Psst: This isn’t actually Hispaniola, the island where the opening chapters of Necessary Sins take place, back when it was a French colony called Saint-Domingue and not yet the nation of Haiti. This photograph is of Guadeloupe, an archipelago of Caribbean islands that still belong to France today. I struggled to find a stock image that could represent the 18th-century Caribbean, when none of my scenes take place on a beach or a ship. This photograph includes modern ships and buildings, but hopefully distance and context will trick the eye into thinking we’ve time-travelled!
This is Church Street in Charleston, SC. The Dock Street Theatre is at the left, St. Philip’s Episcopal Church in the middle, and the French Huguenot Church on the right. Not to mention three iconic palmetto trees, the state symbol of South Carolina. This section of Church Street is a bit further up the peninsula than the intersection with Longitude Lane where Tessa Stratford lives by the end of Necessary Sins.
You may recognize these roses from the cover of Necessary Sins. This isn’t technically a Noisette rose as featured in my novels–my cover designer and I couldn’t find a stock image of one–but this variety has the same look, and it dates to 1828. Antoine Jacques, head gardener for the duc d’Orléans in France, named this rose Félicité Perpétue after his twin daughters, Félicité and Perpétue (source: Douglas Brenner and Stephen Scanniello, A Rose by Any Name, 2009). The gardener’s twins were named after two North African Christian martyrs. I think my fictional priest Father Joseph Lazare would approve. ????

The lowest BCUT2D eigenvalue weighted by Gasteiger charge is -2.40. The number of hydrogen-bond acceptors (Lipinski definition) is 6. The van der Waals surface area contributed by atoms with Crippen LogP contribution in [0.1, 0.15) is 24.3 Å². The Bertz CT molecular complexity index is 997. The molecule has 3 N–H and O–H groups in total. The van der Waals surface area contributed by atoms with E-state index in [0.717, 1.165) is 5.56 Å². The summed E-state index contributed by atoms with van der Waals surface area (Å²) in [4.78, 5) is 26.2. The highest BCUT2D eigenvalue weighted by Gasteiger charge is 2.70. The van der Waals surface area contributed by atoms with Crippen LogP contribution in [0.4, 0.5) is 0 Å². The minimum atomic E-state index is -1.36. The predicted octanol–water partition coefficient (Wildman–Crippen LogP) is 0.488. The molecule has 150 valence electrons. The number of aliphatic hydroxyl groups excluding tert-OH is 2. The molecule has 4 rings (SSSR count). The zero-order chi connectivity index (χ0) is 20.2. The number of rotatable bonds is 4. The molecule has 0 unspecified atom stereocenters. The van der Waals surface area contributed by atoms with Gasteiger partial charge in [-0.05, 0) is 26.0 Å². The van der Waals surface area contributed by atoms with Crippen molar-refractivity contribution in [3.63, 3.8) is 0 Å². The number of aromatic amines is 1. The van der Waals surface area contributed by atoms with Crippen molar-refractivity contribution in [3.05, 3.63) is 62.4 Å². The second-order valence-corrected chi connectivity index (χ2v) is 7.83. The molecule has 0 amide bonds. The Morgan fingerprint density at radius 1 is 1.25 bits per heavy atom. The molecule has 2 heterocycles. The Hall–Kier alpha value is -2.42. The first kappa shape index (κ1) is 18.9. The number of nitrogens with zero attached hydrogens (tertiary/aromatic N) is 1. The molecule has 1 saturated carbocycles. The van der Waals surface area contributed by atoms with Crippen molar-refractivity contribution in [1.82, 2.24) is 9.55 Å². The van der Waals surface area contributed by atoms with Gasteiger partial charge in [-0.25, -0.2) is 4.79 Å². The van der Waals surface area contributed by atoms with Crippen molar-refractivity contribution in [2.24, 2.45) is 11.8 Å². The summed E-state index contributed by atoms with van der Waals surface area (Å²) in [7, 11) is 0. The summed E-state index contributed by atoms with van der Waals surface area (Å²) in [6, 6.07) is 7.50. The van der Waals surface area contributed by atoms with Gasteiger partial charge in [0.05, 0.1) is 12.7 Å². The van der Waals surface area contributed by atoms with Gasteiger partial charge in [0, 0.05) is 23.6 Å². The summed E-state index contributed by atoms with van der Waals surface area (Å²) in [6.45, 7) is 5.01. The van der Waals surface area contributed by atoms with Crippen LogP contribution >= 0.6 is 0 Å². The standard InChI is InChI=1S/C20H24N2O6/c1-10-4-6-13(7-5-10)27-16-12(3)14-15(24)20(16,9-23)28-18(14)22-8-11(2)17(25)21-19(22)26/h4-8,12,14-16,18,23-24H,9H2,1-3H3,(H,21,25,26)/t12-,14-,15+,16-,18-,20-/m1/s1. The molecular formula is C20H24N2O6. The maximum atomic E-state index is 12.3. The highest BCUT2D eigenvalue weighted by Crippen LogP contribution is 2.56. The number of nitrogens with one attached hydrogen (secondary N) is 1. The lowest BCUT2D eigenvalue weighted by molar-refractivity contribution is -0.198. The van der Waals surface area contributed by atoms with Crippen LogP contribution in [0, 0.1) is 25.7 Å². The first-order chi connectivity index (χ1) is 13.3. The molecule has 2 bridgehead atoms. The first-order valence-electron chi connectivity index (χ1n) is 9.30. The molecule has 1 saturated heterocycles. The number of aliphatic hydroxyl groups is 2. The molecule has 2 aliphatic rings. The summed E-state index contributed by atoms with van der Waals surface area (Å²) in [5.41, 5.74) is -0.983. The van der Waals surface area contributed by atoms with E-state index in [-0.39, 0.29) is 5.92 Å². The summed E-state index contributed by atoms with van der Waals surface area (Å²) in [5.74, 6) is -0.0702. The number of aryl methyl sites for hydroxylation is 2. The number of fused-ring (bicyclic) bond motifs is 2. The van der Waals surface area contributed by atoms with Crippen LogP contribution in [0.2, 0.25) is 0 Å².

An intriguing little Gothic Revival outbuilding (note the pointed arches over the windows and door) in a real Charleston, SC garden. The original image is from Pixabay.
At top right is a slave cabin at Boone Hall, a plantation outside Charleston, SC that still grows crops today. The property was a filming location for two of the miniseries that inspired my fiction, both based on books: John Jakes’s North and South and Alex Haley’s Queen.
At top right is the only photograph in this series that I took myself. This is what the old Charleston District Jail looks like today. The building would have been even more foreboding and castle-like in 1860, when one of my characters is imprisoned there. In 1886, an earthquake toppled the jail’s central turret. Please disregard the 21st-century power lines!